49. 49. Health System in Disasters…..Health System in Disasters….. Mobile clinics should be well planed for their routes, regularity ofMobile clinics should be well planed for their routes, regularity of comprehensive services and avoid duplications of visitscomprehensive services and avoid duplications of visits Standardized management protocols need to develop and to be adhered byStandardized management protocols need to develop and to be adhered by allall Drug donations are accepted only if they follow internationally recognizedDrug donations are accepted only if they follow internationally recognized guidelinesguidelines While staffing at treatment facility ,ensure to post at least one female healthWhile staffing at treatment facility ,ensure to post at least one female health worker and one representative of a minority ethnic group which will increaseworker and one representative of a minority ethnic group which will increase utilization of health care facility by women and people from minority groupsutilization of health care facility by women and people from minority groups In normal circumstance utilization rate would be 0.5-1.0 consultation /personIn normal circumstance utilization rate would be 0.5-1.0 consultation /person /year/year Among displaced populations: 4.0 consultations/ person /yearAmong displaced populations: 4.0 consultations/ person /year Utilization should be equally represented amongst vulnerable groups likeUtilization should be equally represented amongst vulnerable groups like women, children and persons belonging to minority-ethnic groupswomen, children and persons belonging to minority-ethnic groups
    50. 50. Health Services in Disasters….Health Services in Disasters…. During disaster situations also patient’s rights to privacy,During disaster situations also patient’s rights to privacy, confidentiality and dignity and informed consent have to enforcedconfidentiality and dignity and informed consent have to enforced Drug management to be done on four basic principles i.e. selection,Drug management to be done on four basic principles i.e. selection, procurement, distribution and useprocurement, distribution and use Bodies of deceased persons pose dangers from public health pointBodies of deceased persons pose dangers from public health point of view only during specific instances of Cholera and Haemorregicof view only during specific instances of Cholera and Haemorregic feversfevers Health Information system should generate critical data-onlyHealth Information system should generate critical data-only essential information is collectedessential information is collected Data should be analyzed-feed back provided for timely actionsData should be analyzed-feed back provided for timely actions Surveillance data should be able to provide warning signalsSurveillance data should be able to provide warning signals Data should be shared by all working PartnersData should be shared by all working Partners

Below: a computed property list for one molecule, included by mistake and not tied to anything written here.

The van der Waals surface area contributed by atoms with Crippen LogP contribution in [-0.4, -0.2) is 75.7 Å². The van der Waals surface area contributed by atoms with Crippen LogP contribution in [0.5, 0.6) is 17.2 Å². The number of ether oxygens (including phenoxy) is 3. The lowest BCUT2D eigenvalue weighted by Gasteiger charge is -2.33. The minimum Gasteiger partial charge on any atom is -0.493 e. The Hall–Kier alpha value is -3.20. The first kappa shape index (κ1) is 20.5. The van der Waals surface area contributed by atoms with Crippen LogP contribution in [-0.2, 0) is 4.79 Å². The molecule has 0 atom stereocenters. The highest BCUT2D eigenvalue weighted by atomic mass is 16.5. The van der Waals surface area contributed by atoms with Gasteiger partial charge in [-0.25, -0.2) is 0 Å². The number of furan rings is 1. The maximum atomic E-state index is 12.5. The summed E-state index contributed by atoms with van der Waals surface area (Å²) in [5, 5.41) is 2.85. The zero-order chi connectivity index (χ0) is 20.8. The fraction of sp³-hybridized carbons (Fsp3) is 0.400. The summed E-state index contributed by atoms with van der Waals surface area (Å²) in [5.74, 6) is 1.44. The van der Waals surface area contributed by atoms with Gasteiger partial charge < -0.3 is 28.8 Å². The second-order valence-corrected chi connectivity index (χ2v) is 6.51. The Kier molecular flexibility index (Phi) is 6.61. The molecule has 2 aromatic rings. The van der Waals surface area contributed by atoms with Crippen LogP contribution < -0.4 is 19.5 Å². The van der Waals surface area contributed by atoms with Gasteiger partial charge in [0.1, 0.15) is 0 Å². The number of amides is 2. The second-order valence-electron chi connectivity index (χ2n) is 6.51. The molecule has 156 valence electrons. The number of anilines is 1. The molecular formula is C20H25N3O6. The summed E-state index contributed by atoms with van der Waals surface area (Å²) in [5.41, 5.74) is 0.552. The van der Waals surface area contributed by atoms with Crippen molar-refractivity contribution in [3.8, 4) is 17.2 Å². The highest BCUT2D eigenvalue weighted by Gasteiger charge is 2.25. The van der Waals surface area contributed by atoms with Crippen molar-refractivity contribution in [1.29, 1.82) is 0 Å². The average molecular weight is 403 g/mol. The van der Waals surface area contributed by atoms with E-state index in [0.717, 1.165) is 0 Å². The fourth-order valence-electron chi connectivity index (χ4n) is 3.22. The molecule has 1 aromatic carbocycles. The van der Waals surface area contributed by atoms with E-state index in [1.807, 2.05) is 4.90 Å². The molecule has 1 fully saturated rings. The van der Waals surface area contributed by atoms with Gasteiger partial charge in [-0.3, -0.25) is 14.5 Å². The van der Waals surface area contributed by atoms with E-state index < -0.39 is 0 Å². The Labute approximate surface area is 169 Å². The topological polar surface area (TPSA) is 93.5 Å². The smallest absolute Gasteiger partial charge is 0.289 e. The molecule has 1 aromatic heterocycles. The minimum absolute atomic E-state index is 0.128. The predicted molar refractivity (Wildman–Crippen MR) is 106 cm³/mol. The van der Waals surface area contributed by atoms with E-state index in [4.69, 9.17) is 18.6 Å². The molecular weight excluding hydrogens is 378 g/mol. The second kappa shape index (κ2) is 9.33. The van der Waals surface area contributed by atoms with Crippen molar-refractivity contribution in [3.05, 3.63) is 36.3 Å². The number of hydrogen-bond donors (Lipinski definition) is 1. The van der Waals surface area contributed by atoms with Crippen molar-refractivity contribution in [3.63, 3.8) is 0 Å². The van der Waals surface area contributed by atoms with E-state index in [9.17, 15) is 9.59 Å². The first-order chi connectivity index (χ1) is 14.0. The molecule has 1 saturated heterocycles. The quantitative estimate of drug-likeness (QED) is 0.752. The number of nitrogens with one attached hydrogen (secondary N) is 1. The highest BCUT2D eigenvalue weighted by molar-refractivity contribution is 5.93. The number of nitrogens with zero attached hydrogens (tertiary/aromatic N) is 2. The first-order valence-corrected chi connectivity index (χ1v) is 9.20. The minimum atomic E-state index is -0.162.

51. 51. Control of Communicable DiseaseControl of Communicable Disease At the time of natural calamities between 60%-90% of deaths areAt the time of natural calamities between 60%-90% of deaths are contributed by Four major communicable diseases namely-Measles,contributed by Four major communicable diseases namely-Measles, Diarrhea, Acute respiratory infections and MalariaDiarrhea, Acute respiratory infections and Malaria In no. of cases Acute Malnutrition is noticed as an Associated causeIn no. of cases Acute Malnutrition is noticed as an Associated cause In certain disasters there have been increased no. of cases ofIn certain disasters there have been increased no. of cases of Meningococcal Meningitis, Yellow Fever, Viral Hepatitis and TyphoidMeningococcal Meningitis, Yellow Fever, Viral Hepatitis and Typhoid As such outbreaks of communicable diseases are far lessAs such outbreaks of communicable diseases are far less commonly associated with acute onset natural disasterscommonly associated with acute onset natural disasters General Preventive measures like water and sanitation, food-aidGeneral Preventive measures like water and sanitation, food-aid and food-security, shelter etc. are coordinated by other sectorsand food-security, shelter etc. are coordinated by other sectors Measles prevention is particularly indicated amongst displacedMeasles prevention is particularly indicated amongst displaced population or the population affected by conflictpopulation or the population affected by conflict